February 13, 2003 - Updated on January 20, 2016

Al-Jazira barred from covering the Hajj rites in Mecca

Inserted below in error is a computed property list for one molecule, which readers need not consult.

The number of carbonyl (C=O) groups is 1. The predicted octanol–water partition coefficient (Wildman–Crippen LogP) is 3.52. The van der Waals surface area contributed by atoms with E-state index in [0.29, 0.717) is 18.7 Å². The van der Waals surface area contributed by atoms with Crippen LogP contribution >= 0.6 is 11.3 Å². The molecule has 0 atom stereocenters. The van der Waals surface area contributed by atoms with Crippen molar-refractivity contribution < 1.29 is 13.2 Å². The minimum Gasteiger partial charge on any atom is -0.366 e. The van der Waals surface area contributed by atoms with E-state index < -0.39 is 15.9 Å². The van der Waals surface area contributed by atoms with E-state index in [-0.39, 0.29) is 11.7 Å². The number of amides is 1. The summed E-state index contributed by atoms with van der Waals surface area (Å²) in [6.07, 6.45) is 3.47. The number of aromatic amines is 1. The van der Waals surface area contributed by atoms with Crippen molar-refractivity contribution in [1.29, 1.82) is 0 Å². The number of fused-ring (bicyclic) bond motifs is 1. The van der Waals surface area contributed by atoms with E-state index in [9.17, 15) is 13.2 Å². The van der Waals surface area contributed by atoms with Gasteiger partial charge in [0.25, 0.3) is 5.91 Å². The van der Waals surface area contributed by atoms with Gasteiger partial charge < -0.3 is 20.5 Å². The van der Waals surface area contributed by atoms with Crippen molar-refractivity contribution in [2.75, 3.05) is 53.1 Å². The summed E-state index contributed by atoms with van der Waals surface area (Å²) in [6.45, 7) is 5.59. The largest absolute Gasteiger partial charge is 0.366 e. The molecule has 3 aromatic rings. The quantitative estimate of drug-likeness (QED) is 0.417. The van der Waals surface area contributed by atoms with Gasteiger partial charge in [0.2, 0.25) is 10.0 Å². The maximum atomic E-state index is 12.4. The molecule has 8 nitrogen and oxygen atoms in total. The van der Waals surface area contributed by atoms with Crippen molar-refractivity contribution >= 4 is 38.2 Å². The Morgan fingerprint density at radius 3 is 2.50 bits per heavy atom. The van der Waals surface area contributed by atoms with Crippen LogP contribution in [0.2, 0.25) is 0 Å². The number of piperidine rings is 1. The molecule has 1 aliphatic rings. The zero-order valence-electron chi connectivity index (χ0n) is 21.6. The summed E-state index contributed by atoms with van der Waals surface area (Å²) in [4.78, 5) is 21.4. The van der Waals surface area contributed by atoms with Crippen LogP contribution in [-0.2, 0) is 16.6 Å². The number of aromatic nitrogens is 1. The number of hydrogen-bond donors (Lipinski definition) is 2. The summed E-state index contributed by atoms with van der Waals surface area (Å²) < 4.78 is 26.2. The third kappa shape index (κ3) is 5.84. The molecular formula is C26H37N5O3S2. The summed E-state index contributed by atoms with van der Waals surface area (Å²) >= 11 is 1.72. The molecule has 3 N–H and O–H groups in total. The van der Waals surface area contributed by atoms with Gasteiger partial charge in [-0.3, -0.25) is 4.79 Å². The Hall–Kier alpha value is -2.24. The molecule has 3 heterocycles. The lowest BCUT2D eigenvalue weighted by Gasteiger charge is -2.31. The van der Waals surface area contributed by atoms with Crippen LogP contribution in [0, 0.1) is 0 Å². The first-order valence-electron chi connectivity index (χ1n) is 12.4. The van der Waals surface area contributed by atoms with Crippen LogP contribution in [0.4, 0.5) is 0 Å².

In a letter sent to the Saudi Consultative Council (Majlis Al-Shoura) Reporters Without Borders deplored that the Qatar-based satellite channel, Al-Jazira, was barred from covering the hajj. "As the guardian of the holy Islamic places, the Saudi authorities must show their open-mindedness and accredit, without discrimination, all channels wishing to retransmit video footage of the religious celebrations", wrote Robert Ménard. The organisation also called for Al-Jazira journalists to be authorized to cover the Gulf Cooperation Council's (GCC) defence and foreign ministers summit to be held on 15 February 2003 in Jeddah (Saudi Arabia). "We applied for visas for our nine-member crew three months ago because we knew that there was a big chance that we would not get the OK", said Ibrahim Hilal, Al-Jazira's chief editor. A Saudi official confirmed, under cover of anonymity, that the visa applications had been received and denied. Relations between Saudi Arabia and Qatar have been stormy since Al-Jazira broadcast in June 2002 a programme the Saudi kingdom deemed insulting to the royal family. This quarrel between the Qatari channel and the Saudi authorities turned into a diplomatic crisis in September 2002 when Saudi Arabia recalled its ambassador to Qatar and demanded official excuses from the Qatari government. Although Al-Jazira has never had a bureau or a permanent correspondent in Saudi Arabia, it was authorised to cover the pilgrimage for three years till now. Many channels such as the American CNN, Saudi MBC and Emirati Abu Dhabi TV were, on the other hand, allowed to broadcast live from Mecca the various stages of the pilgrimage which began on 5 February and finished today, the third day of the Muslim Eid celebrations.